newface-620x461The privacy conversation has more legs than I anticipated, having already found myself exposed to many stories and opinions on the subject. In early 2014, “predicting” that privacy is going to be a big deal in the near future was a safer and simpler guess than I would have anticipated. But this is good for me, and for you, because I have a lot to say on the subject, and dentists have more at stake in the conversation than most people. Expect more privacy-centric conversations in the future here. This week: a practical map of what the concerns are for your practice.

First, a lot of what I will say today isn’t really new to this blog. My father has discussed electronic dental records many times before, and I’ve chipped in with my own perspective. My father was keen enough to the ambiguity of “ownership” before it was popular discussion. And most recently, of course, is HIPAA and what it could mean for you. In short, the records you keep on your patients are a hot commodity.

As somebody who increasingly fancies himself a scientist, I am very sympathetic to the arguments put forth in this TED talk - briefly: We stifle innovation by limiting access to patient records, yet this flies in the face of conventional wisdom and ethics. It is highly unlikely that your patient records are the key to curing cancer, but the truth is that we don’t know what innovations we are missing by keeping things locked up. This much should be easy enough to convince people of by now as the conventional wisdom has shifted far away from technophobia’s famous “Everything that can be invented has been invented” attitude.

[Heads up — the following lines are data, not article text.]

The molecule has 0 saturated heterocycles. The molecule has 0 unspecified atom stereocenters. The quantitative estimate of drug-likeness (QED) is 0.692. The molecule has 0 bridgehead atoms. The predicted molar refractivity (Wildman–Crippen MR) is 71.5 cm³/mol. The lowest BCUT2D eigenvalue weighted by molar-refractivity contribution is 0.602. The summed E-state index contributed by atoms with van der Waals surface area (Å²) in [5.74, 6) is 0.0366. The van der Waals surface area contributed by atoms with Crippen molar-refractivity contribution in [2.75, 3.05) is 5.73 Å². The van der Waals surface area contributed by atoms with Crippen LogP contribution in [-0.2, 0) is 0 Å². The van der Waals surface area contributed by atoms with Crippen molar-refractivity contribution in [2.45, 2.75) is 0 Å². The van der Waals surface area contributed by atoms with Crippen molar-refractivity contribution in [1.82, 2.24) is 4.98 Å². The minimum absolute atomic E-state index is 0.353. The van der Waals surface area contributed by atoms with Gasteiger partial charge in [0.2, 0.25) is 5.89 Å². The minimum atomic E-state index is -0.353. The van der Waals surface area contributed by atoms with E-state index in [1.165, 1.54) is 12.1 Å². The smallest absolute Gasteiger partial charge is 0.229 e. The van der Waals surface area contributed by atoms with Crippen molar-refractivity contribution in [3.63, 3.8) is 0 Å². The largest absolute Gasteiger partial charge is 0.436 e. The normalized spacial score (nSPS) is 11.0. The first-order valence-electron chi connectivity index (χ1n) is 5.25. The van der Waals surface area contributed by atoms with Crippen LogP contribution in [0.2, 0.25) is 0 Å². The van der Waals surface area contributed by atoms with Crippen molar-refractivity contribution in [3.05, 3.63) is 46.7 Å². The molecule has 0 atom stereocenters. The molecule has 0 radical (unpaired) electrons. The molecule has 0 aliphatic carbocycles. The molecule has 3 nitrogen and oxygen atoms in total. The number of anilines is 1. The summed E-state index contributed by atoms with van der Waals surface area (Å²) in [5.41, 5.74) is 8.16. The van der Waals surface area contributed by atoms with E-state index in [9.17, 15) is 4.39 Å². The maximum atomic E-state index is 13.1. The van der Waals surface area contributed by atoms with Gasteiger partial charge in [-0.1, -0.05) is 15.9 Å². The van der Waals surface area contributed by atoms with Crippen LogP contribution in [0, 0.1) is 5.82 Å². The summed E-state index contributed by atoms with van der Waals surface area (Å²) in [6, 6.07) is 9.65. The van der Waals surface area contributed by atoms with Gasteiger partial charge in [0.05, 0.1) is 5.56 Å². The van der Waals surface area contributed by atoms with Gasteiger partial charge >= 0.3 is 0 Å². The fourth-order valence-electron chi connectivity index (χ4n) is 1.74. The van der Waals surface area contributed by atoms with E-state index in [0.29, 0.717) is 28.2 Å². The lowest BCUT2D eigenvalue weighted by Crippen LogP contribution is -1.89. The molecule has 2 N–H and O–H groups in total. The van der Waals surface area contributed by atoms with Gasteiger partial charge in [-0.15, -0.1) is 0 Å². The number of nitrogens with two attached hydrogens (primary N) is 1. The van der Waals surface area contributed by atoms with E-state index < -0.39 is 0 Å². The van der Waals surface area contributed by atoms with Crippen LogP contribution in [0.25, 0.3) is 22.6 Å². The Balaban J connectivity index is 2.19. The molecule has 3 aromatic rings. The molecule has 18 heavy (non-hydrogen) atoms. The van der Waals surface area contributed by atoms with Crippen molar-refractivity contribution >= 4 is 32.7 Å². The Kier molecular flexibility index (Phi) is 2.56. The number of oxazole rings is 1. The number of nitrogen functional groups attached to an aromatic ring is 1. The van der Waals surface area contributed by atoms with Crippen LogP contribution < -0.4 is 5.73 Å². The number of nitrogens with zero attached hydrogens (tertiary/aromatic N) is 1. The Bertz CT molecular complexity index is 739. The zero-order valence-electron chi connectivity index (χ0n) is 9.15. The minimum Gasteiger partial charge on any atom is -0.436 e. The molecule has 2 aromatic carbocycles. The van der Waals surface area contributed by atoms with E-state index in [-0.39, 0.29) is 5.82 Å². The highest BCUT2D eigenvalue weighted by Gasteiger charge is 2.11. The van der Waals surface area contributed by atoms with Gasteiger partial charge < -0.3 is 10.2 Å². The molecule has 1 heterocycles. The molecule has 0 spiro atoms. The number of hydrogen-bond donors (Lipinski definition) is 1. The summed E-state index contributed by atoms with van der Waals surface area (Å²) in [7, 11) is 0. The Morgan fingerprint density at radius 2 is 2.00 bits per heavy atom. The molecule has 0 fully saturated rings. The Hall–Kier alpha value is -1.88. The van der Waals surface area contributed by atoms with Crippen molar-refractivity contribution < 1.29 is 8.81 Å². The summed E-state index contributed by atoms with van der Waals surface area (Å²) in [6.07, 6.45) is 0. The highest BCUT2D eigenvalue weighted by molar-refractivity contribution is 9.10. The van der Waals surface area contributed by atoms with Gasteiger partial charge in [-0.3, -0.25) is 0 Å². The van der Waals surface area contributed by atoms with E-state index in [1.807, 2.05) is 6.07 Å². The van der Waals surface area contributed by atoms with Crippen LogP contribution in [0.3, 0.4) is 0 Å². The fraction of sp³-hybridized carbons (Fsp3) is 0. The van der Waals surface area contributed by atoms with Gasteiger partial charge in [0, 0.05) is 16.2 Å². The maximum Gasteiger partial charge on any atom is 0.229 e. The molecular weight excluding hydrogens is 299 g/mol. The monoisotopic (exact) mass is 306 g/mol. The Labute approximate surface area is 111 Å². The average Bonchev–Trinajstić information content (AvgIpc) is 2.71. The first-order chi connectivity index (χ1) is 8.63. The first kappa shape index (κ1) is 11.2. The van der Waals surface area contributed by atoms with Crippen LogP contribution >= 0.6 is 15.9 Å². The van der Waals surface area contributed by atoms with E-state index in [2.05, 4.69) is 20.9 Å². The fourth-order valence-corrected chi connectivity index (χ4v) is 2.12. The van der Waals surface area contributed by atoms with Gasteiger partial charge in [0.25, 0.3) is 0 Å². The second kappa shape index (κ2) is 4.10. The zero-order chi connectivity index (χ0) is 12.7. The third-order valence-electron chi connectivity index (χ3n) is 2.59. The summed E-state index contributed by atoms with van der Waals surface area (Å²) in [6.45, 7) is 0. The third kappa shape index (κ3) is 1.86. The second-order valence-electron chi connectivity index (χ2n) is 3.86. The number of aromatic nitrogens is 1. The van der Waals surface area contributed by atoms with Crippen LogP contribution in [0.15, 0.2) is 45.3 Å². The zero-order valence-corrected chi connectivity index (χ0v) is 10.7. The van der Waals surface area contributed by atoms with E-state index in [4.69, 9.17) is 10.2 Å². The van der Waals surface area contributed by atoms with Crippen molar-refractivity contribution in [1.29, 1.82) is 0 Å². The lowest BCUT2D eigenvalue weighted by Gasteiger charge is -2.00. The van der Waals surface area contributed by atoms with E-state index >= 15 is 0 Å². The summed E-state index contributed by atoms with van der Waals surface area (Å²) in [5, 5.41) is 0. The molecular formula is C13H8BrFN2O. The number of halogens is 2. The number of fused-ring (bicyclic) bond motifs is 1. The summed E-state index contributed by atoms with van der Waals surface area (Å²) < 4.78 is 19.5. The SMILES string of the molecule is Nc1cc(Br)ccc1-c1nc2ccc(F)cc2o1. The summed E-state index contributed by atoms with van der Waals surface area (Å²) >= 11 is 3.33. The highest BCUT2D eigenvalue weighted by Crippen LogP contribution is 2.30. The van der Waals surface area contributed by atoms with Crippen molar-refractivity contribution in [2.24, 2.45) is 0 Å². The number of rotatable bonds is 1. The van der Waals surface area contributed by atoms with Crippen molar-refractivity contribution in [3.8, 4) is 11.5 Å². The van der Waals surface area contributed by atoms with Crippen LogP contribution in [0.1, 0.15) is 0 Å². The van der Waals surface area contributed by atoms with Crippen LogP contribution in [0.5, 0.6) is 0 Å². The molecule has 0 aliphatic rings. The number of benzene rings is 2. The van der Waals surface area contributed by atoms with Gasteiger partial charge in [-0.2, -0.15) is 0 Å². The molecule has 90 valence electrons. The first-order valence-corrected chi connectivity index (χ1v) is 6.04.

The question is, of course, if the benefits outweigh the invasion of privacy, but I don’t actually presume to make up your mind about that. I do presume to tell you that you are going to need to take a position on the matter before too long. I am perhaps getting ahead of myself here. Let’s walk through why your patient records are important, and to whom. [click to continue…]

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  • No training
  • No follow up training
  • Dentist doesn’t get training
  • No training on updates
  • Not enough training
  • Lack of training
  • Little training
  • Self training
  • Poor training
  • Won’t pay for training
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Cloud Revolution

July 25, 2014
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Training and More Training is the Key to New Technology

July 24, 2014

In case you missed it: Dentalcompare from 2012. I often have a dentist or dental team member say to me something like, “It would be great if Dentrix just did xyz.” “Well,” I tell them “it does do xyz.” “You’re kidding. How long has it done xyz?” “At least three or four years.” The second […]

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Jibo the “Social” Robot

July 23, 2014

From MIT: Jibo’s body and face are simple but emotionally expressive, and the robot responds to simple voice commands. …a social robot plays that role on your behalf. You can ask Jibo to take a picture, and he goes into cameraman mode. But he’s also got autonomy, so he’s able to track faces and see […]

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Dental Art

July 23, 2014

“Tooth Puller” This painting also called “Cavadenti” is generally attributed to Michelangelo Caravaggio an Italian Baroque painter from around 1600. Many art scholars do not believe he painted it, although it is certainly similar to his style. What this painting does demonstrate is the typical scene we see with most early paintings of dentists. That […]